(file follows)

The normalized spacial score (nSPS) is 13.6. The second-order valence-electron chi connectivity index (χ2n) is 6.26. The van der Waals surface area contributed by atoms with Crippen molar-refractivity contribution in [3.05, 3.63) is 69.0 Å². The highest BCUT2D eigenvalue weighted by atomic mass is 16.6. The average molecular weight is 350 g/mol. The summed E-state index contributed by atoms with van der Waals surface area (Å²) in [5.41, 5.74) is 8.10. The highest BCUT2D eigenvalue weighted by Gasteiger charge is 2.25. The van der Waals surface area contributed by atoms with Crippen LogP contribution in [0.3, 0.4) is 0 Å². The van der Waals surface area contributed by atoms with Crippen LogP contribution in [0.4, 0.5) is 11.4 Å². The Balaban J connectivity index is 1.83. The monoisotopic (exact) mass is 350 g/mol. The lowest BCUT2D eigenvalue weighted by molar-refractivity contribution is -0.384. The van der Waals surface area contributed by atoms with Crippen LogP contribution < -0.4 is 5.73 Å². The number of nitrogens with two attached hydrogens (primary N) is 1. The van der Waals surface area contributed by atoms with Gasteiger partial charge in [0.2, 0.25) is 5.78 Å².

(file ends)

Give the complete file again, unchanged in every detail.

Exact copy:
The normalized spacial score (nSPS) is 13.6. The second-order valence-electron chi connectivity index (χ2n) is 6.26. The van der Waals surface area contributed by atoms with Crippen molar-refractivity contribution in [3.05, 3.63) is 69.0 Å². The highest BCUT2D eigenvalue weighted by atomic mass is 16.6. The average molecular weight is 350 g/mol. The summed E-state index contributed by atoms with van der Waals surface area (Å²) in [5.41, 5.74) is 8.10. The highest BCUT2D eigenvalue weighted by Gasteiger charge is 2.25. The van der Waals surface area contributed by atoms with Crippen LogP contribution in [0.3, 0.4) is 0 Å². The van der Waals surface area contributed by atoms with Crippen LogP contribution in [0.4, 0.5) is 11.4 Å². The Balaban J connectivity index is 1.83. The monoisotopic (exact) mass is 350 g/mol. The lowest BCUT2D eigenvalue weighted by molar-refractivity contribution is -0.384. The van der Waals surface area contributed by atoms with Crippen LogP contribution < -0.4 is 5.73 Å². The number of nitrogens with two attached hydrogens (primary N) is 1. The van der Waals surface area contributed by atoms with Gasteiger partial charge in [0.2, 0.25) is 5.78 Å².